The impact of surgical intervention is unlike any other health intervention. It can cure one third of all human illness and disease and can almost immediately change a person’s life. In chronically underfunded health systems, surgical care is ignored and widely inaccessible to the poor. Local facilities lack appropriate supplies and equipment. Medical professionals sometimes do not have training or experience in the latest techniques. Few can afford the high cost of surgery.

In February of 2020, a team of Medline clinical volunteers traveled to OWS Holy Family Surgery Center, where they assisted with a series of orthopedic surgeries for patients who may not have been able to afford care otherwise. 28 surgeries and 20 consults were performed.

In addition, we continued to support OWS Holy Family Surgery Center with supply chain and perioperative efficiency projects initiated in 2019 that have transformed the way purchased and donated perioperative supplies are organized, inventoried and found. Our solution enables surgery center staff to properly itemize and account for each instrument or piece of equipment, which can minimize redundancies and overages.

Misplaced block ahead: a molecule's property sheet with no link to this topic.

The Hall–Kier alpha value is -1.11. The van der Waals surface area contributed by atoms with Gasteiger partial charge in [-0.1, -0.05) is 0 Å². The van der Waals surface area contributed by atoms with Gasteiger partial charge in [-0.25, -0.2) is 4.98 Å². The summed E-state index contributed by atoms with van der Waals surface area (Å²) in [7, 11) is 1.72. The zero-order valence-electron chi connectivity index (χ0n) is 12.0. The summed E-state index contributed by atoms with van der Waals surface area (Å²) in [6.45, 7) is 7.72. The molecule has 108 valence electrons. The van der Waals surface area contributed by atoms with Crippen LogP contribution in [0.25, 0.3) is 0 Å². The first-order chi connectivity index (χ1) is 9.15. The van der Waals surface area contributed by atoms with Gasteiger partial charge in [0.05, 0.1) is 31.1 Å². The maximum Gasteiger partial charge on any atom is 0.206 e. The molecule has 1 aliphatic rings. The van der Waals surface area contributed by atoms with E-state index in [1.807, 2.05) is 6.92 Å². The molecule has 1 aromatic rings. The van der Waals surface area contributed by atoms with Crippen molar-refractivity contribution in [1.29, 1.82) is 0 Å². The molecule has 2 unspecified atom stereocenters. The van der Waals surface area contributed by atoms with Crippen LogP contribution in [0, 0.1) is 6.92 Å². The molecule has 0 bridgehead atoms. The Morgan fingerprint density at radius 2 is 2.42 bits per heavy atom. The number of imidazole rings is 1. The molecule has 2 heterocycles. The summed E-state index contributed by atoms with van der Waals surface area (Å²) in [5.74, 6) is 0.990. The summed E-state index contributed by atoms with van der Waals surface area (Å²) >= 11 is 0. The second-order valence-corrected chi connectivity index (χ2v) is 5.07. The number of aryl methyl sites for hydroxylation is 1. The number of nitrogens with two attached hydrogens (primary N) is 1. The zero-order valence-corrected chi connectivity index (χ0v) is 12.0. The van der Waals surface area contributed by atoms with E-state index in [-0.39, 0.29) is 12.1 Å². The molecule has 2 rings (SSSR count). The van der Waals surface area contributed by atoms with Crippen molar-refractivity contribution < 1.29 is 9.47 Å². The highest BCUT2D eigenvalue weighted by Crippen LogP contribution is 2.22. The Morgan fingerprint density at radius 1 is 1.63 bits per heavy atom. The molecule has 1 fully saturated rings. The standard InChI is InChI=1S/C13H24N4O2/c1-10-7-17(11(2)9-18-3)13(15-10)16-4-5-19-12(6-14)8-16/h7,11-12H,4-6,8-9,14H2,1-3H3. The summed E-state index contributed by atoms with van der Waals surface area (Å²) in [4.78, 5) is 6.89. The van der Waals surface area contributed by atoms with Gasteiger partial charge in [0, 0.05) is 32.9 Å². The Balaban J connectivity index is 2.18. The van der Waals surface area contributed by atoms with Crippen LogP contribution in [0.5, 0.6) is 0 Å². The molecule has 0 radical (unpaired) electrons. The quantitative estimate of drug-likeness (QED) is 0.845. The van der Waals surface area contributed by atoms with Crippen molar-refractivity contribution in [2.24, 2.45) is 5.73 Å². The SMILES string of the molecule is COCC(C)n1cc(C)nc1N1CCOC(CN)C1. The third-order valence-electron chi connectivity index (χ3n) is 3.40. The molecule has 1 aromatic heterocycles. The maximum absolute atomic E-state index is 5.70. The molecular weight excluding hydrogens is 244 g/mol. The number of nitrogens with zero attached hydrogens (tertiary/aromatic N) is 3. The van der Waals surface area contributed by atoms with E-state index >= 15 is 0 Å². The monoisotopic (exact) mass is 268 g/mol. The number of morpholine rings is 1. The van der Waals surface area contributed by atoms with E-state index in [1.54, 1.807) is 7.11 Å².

In 2019, we committed $250,000 to help OWS build a new surgery center in the Dominican Republic, with plans to begin surgeries in early 2022. Currently, OWS borrows space in facilities in the bateyes—nearby Haitian settlement communities—and provides primary care services to Haitian families that came to work for area sugar fields and mills. We also plan to lend the same skills and expertise that were used to transform the OWS Honduras warehouses to support OWS in the Dominican Republic and will facilitate that process remotely due to COVID-19.